Half Timbered T-Shirt & 2000 Years of Non Stop Nostalgia


Its taken a long time, but finally in 100% cotton, with edge to edge, seam to seam printing, our Half Timbered T Shirt is here! You can order from our online store through this link.

Here, though, is part of the long back story of our fasciantion with Half Timbering. Told in this essay/story titled 2000 Years of Non Stop Nostalgia.

Mock Tudor, its fair to say, has a less than glowing reputation. Take these sneering lines from John Betjeman’s Slough “Its not their fault they often go / To Maidenhead / And talk of sports and makes of cars / In various bogus Tudor bars”. (Maybe the very same bars that  Martin Freeman’s character in The Office notes have “a sign in the toilet saying ‘Don’t get your Hampton Court’”).

Mock Tudor is often accused of ‘bogus’-ness, of lacking authenticity, of fakeness and many other kinds of architectural sin.

But I’d argue that Benjamin et al fail to recognise a deepness and sincerity contained in the shallowness of this applied fake history. In fact, its maybe Mock Tudor’s very shallowness is an intrinsic part of its depth.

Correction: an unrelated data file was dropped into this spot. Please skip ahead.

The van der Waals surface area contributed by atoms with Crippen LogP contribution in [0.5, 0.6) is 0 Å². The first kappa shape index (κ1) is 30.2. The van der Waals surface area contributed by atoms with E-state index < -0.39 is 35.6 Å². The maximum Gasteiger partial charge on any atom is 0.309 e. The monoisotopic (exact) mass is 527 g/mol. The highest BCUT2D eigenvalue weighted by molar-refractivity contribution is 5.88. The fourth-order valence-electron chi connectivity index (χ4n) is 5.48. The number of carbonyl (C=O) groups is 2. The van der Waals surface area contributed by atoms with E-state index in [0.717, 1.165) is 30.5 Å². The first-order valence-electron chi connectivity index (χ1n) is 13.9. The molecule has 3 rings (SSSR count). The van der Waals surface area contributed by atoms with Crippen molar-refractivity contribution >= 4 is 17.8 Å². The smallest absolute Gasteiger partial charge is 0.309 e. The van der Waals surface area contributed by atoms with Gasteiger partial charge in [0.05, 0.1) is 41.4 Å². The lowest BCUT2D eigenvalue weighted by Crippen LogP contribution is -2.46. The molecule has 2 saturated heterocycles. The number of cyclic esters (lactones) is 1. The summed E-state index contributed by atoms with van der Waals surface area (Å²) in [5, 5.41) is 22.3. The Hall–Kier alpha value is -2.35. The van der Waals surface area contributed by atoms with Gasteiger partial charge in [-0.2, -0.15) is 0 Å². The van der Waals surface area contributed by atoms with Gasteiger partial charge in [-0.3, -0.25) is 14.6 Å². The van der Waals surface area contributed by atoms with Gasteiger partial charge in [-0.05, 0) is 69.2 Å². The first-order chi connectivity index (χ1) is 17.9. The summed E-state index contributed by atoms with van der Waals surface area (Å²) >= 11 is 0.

The following is the (or at least one) story of Mock Tudor, Tudorbethan and all of the other forms and bastardisations of Half Timbering. It’s a story that spans millennia, that veers between the people and the powerful and wealthy, that rises and falls with nations, that contains different (and sometimes opposing) dreams. A story that ends, for now with a T Shirt.

Half Timbering was a vernacular construction technique that evolved in Germanic Saxony. It came to Britain with the Saxons in the 5th century BC as a mercenary army for the failing Roman occupation. By the 6th century the Saxons and other Germanic tribes controlled most of the lowlands and were expanding to the north and west.

Half Timbering is already cutting loose from being a vernacular building technology, and heading towards a role as a cultural symbol. Removed geographically from its origins but related to a sense of identity.

Celtic tradition mixes with Saxon culture. Forests had been home to the Celtic Druids. Tree spirits possessed magical properties. The Anglo-Saxon poem “The Dream of the Rood” is a meditation on the crucifixion of Christ. In it, the tree speaks: “I was cut down, roots on end …. I was raised up, as a rood … I was wet with blood”. This personification of material suggests symbolism and identity are deep within the technology of building.

History continues …

The last Saxon King, Harold faced the Norman invasion. At Hastings, William defeated Harold. He was crowned in London on Christmas Day 1066.

England was now ruled by a French speaking king. The Norman Lords seized the assets of the Saxons. Norman architecture begins its transformation of England with the Tower of London, the first of a network of castle-strongholds. 21 years later, 100 had been built.